Souls are drawn to men of God who can stand up in the power and authority of God.  Revivals are poured out on anointed vessels to whom people flock to hear the Word of God and see the amazing outpouring of the Holy Spirit work.  They came to Jesus to be healed, but stayed to listen because He spoke with authority.

We need that authority today.  Actually, we are desperate to see a man of God stand up in that kind of power and authority.  We have a lot of nice preachers, quite a few charlatans, and a whole pile of evangelists who would have you believe that they are the vanguards of the next great move of God, but we don’t have any John the Baptist’s, Elijah’s, or Paul’s.  Why is that?

Search the Scriptures and you will find that the kind of power and authority we are referring to only comes the hard way.  We all read and pray, but how many of us STORM the Throne?  We fast, but how many of us crucify our flesh?  And what is it that we seek the face of God for?  For ourselves, or for the lost souls of others?  All this only lifts us up to a higher plateau in God.

The real holy boldness, the real strength and power in God, and the genuine authority in God only comes through the fear of the Lord.  That is what gives a man strong confidence, makes his face to shine, gives him that entrance into the presence of God’s power.  Moses’s knees smote together, David’s flesh trembled, the prophet’s spoke of Him being their dread, Paul feared and trembled.  It is the common attribute for every powerful man with authority in God.  And we need that today.

In the last 20 to 30 years, the message of the Fear of the Lord has been extracted from our pulpits and has been preached out of our hearts to the point that most Christians don’t even believe it anymore.  They’ve been told that Love is the most important element.  Read carefully, my friend.  The Love of God is not possible without the Fear of the Lord.  Neither is wisdom, understanding, depth, or power.  And we will not see revival, nor a strong move of God, nor another strong man of God to stand up in the kind of authority we so desperately need without the Fear of the Lord.

Brother Dale

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Mornings here are crisp and fresh and the sun feels sharp and strong. How refreshing it is to get up and meet the morning here!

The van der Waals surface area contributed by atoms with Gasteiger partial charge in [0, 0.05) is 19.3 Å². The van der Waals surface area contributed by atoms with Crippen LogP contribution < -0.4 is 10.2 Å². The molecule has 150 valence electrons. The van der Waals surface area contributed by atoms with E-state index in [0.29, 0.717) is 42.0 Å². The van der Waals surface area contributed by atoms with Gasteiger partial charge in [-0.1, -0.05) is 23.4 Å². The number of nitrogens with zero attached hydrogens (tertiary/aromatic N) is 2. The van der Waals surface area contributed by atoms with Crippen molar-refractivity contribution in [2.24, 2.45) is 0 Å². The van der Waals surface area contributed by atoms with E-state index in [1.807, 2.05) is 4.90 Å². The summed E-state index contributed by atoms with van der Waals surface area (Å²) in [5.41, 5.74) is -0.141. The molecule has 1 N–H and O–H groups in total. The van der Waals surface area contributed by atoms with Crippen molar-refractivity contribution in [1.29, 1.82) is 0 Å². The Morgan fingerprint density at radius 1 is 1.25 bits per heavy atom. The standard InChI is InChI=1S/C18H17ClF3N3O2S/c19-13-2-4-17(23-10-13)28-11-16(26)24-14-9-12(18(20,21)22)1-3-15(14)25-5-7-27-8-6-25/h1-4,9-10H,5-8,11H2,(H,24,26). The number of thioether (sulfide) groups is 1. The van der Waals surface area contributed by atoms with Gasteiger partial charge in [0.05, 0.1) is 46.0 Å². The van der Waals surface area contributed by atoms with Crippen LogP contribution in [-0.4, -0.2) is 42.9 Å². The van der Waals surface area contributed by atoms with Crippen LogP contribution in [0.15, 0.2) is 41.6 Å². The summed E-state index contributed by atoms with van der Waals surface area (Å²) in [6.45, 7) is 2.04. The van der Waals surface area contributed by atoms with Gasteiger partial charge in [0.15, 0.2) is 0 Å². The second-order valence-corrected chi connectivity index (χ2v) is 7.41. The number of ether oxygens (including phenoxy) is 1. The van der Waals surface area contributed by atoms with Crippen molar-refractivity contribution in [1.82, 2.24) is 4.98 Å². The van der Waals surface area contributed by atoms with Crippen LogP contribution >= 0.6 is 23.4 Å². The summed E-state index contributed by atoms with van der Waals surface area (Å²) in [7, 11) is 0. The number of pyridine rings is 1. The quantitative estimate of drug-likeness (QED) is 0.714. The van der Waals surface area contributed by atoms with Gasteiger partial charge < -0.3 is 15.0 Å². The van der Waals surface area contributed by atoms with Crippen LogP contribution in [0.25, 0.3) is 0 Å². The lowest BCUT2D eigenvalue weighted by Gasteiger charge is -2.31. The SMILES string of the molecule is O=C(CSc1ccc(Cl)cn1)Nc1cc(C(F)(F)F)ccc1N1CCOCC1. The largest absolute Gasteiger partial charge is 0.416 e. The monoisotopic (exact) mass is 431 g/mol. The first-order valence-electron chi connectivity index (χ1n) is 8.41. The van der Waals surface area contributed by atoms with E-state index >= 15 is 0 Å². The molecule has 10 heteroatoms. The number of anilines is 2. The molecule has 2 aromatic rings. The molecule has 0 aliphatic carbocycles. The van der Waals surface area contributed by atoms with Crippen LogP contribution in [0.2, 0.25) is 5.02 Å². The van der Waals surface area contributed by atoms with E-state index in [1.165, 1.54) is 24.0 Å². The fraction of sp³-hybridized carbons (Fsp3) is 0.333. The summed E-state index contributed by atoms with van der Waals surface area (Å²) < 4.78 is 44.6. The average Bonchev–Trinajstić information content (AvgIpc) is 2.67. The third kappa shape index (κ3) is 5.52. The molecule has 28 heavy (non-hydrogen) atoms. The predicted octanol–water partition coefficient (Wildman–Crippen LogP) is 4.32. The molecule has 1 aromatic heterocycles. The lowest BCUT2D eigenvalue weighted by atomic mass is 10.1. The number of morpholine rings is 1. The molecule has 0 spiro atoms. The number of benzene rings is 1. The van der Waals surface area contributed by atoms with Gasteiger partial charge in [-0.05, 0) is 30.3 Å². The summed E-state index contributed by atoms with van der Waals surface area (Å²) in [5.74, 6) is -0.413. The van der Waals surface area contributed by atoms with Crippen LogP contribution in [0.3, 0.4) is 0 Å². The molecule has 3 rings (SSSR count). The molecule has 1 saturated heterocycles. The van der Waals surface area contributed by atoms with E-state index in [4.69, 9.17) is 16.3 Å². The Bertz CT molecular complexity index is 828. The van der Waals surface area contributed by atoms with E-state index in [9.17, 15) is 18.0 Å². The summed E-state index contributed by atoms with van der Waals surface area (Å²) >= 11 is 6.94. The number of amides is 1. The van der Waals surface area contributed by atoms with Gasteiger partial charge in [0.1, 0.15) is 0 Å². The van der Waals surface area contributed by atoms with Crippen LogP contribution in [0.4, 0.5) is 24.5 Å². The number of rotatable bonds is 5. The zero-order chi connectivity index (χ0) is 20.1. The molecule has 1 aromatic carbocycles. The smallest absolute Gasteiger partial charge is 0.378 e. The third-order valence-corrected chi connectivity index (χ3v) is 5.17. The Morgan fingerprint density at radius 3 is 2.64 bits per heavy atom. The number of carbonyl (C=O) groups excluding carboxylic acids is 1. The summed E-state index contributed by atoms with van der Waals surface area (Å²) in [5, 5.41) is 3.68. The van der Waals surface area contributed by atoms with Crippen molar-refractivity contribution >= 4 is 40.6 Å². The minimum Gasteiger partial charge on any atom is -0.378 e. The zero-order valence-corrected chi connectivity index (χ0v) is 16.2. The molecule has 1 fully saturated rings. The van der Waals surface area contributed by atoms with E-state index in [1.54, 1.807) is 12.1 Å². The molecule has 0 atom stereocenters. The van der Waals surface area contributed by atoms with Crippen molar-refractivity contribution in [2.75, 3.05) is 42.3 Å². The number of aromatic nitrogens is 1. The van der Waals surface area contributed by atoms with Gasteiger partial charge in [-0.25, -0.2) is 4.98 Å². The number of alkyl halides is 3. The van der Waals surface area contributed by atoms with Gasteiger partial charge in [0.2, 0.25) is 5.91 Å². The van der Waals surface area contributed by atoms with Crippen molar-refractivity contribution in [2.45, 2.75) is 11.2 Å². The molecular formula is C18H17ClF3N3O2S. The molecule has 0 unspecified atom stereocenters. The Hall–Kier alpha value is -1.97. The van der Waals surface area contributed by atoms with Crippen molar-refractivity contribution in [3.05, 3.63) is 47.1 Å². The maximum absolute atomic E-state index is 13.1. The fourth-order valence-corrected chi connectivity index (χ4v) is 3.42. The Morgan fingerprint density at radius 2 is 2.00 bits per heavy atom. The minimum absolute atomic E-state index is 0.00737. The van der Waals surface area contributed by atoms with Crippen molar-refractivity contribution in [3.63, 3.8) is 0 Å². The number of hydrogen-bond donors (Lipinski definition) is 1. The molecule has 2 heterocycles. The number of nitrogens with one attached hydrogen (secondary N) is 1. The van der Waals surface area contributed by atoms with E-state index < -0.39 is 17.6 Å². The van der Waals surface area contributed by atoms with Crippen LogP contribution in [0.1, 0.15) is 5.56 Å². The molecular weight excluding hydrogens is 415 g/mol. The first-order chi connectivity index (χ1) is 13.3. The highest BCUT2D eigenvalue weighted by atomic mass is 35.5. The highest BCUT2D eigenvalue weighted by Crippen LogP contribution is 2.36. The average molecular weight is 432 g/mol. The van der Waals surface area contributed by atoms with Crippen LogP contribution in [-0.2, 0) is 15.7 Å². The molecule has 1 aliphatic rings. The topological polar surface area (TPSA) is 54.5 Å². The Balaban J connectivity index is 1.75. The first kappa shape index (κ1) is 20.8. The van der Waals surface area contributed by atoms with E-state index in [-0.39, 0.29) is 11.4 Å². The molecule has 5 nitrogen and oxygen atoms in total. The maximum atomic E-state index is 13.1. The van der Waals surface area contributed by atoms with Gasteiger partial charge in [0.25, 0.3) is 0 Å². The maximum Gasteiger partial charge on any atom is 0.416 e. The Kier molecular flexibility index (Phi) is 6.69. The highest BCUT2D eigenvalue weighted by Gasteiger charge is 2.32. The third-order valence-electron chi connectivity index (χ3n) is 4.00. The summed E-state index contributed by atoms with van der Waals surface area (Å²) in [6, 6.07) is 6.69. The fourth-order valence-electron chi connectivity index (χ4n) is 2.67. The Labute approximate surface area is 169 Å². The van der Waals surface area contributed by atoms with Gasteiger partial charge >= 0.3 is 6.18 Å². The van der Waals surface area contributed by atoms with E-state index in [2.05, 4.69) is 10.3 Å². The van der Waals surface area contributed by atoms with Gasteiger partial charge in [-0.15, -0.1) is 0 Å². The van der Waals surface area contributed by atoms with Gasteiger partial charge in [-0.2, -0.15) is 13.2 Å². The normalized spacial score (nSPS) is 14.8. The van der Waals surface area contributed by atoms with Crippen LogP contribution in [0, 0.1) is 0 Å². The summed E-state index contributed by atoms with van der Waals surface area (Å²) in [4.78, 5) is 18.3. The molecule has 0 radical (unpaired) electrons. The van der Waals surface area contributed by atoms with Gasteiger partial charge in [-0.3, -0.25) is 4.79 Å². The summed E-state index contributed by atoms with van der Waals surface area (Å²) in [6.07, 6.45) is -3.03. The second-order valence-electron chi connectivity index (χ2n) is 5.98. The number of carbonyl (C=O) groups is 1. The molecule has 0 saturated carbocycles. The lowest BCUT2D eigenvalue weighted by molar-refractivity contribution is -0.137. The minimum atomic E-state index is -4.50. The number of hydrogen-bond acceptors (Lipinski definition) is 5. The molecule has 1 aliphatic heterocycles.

My focus, however, is not so clear. We have been hard at it for over a month, starting with a 3-day conference in Rwanda, on to a week of services in the Congo, Burundi, back to Rwanda, and now finishing up in Uganda. We’ll have done 35 services by the end of tomorrow and I’m getting a little foggy. That’s why I haven’t written many articles on this trip. I’m just too tired.

But the reactions have been great. Service after service, these people get lit up and excited about the message. I suppose I should feel good that it feels like it has almost become routine. You know (yawn), just another supernatural service with the power of the Holy Ghost coming down. What else is new?

But it is anything but routine to these people. The Africans I meet in these small rural churches, and even in the bigger urban ones, have incredibly soft hearts. It is not hard to fall in love with them just by looking in their faces. Small wonder that after 10 years I keep coming back.

I will miss them. I will miss the rousing song services that lift your soul into the arms of God. I will miss the fresh exuberance they exhibit when they grasp what you’re saying and the light goes on in their heads. I will miss hearing them pray. And the altar calls of broken hearts crying out to God in deep passion for who knows how long. I will miss getting the reports of how the message transformed them and gave them the impetus to win souls, not only expanding their church, but planting more and more. They tell me, “You said to go out and win souls. So we did.” Hahaha. So you have. Keep going!

There comes a time when you have to step back from the sowing and allow the harvest to grow up out of the ground. Others will water and prune. And still others will harvest the crop. In the end, it is enough that I was here and had a part of what God is doing. I have always believed that the Great Last Days Revival spoken about in chapter 2 of Joel and in Isaiah 32 will begin here in Africa. Nowhere have I heard of a people with such a desperate hunger for God. God has to answer them.

The mornings are crisp and clear here and full of promise. A new day is beginning here. I may be tired and foggy, but I can feel the rays of promise cutting through the air.

Revival is coming.